Shrubs are workhorses in your garden. They can be formal or informal hedges, or backgrounds for perennial blooms, while offering surprising seasonal colour. Shrubs may also please the nose as well as the eye; some shrubs are highly fragrant. Plant fragrant shrubs near windows, patios and walkways to add an extra dimension to your landscape.
For fragrance, the rose (Rosa sp.) immediately jumps to mind. There are many types of roses, from the tough Lady Banks rose that may cover over 8,000 square feet to miniature roses sold in grocery stores. These shrubs, once established, are remarkably tough and produce brightly coloured flowers that often scent an entire yard. The scents themselves range from spicy to heavily floral, including the old-fashioned Gruss an Aachen rose that smells of cold cream and Mr. Lincoln, a red, hybrid tea rose with a reliable, classic rose scent. Many modern varieties bloom throughout the season. Deadhead roses to keep the shrubs tidy, and ask your local extension for varieties ideal for your climate. Shrub roses do require annual pruning, so keep a thick pair of gloves handy to shield you from their thorns. Roses are hardy in most zones.
Mock orange (Philadelphus coronarius) produces white flowers in summer, scenting the air with the citrus scent of orange blossoms. This deciduous shrub does not require tropical temperatures, however, and is happiest in zones 4 to 8. Mock orange tolerates sun, drought, wind and most soils but prefers well-drained locations. It has a rather rough appearance, rounded but often producing leggy, vertical branches up to 12 feet tall. Growers have developed smaller, neater varieties suited to smaller yards. 'Nanus' grows only four feet tall and forms a dense mound. Do not confuse this cultivar with other mock oranges in the same family, which are scentless.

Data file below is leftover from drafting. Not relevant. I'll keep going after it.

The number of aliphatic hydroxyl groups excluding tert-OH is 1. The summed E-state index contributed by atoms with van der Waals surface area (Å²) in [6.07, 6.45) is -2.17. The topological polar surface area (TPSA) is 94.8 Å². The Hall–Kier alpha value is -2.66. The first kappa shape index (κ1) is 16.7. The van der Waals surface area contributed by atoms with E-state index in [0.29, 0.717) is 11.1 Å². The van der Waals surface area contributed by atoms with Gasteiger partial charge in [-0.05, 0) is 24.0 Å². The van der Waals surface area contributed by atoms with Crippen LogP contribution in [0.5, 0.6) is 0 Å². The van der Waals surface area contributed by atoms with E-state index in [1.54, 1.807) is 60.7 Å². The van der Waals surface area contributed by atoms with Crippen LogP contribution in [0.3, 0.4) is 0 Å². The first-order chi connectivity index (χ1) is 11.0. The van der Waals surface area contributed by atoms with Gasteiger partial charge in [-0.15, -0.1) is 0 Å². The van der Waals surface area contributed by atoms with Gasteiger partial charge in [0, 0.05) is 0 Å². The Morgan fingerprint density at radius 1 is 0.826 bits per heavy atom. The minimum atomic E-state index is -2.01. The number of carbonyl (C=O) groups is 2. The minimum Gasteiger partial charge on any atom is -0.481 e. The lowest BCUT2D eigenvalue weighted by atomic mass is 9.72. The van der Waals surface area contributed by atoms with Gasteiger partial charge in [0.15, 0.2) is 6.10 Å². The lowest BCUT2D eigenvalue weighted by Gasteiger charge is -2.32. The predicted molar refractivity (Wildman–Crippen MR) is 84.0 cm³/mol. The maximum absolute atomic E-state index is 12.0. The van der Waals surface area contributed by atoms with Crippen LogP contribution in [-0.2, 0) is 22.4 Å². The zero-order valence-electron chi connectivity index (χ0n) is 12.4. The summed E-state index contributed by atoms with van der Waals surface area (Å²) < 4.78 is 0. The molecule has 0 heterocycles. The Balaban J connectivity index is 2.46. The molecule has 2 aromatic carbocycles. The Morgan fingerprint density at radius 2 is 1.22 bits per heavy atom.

The flowers of the clove currant (Ribes odoratum), as its name suggests, have a strong clove fragrance. This spicy scent comes from deceptively small, yellow flowers in spring. The shrub itself has attractive, glossy, deep green leaves sporting toothy lobes, similar to a hawthorn tree or a columbine. Black berries follow the flowers in summer. The yellow to red fall colour is brief. Clove currant often grows wider than it is tall, maturing at nine feet tall and up to 12 feet wide, making it a good choice for natural hedges. Although it is adaptable, it prefers regular water and neutral, well-drained soil. Clove currant is hardy in USDA zones 3 to 7.